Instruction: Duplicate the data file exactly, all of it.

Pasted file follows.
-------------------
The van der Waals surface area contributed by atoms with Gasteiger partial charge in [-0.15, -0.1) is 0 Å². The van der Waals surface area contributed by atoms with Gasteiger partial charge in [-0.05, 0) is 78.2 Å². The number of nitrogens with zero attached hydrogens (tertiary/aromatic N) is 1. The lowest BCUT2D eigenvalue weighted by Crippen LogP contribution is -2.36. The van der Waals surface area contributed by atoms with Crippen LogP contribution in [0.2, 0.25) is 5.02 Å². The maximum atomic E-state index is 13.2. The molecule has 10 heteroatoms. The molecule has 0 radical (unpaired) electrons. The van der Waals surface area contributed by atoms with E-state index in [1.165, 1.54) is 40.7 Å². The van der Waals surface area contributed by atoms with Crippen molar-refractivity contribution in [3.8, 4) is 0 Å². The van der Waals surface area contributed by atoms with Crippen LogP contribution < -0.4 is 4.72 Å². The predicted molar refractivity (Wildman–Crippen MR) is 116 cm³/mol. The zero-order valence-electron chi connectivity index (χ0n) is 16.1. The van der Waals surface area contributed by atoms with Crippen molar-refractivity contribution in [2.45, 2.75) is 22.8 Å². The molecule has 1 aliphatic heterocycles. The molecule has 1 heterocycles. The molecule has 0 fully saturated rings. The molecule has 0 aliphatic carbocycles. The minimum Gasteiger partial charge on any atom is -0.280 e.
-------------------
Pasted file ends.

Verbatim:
The van der Waals surface area contributed by atoms with Gasteiger partial charge in [-0.15, -0.1) is 0 Å². The van der Waals surface area contributed by atoms with Gasteiger partial charge in [-0.05, 0) is 78.2 Å². The number of nitrogens with zero attached hydrogens (tertiary/aromatic N) is 1. The lowest BCUT2D eigenvalue weighted by Crippen LogP contribution is -2.36. The van der Waals surface area contributed by atoms with Crippen LogP contribution in [0.2, 0.25) is 5.02 Å². The maximum atomic E-state index is 13.2. The molecule has 10 heteroatoms. The molecule has 0 radical (unpaired) electrons. The van der Waals surface area contributed by atoms with E-state index in [1.165, 1.54) is 40.7 Å². The van der Waals surface area contributed by atoms with Crippen molar-refractivity contribution in [3.8, 4) is 0 Å². The van der Waals surface area contributed by atoms with Crippen LogP contribution < -0.4 is 4.72 Å². The predicted molar refractivity (Wildman–Crippen MR) is 116 cm³/mol. The zero-order valence-electron chi connectivity index (χ0n) is 16.1. The van der Waals surface area contributed by atoms with Crippen molar-refractivity contribution in [2.45, 2.75) is 22.8 Å². The molecule has 1 aliphatic heterocycles. The molecule has 1 heterocycles. The molecule has 0 fully saturated rings. The molecule has 0 aliphatic carbocycles. The minimum Gasteiger partial charge on any atom is -0.280 e.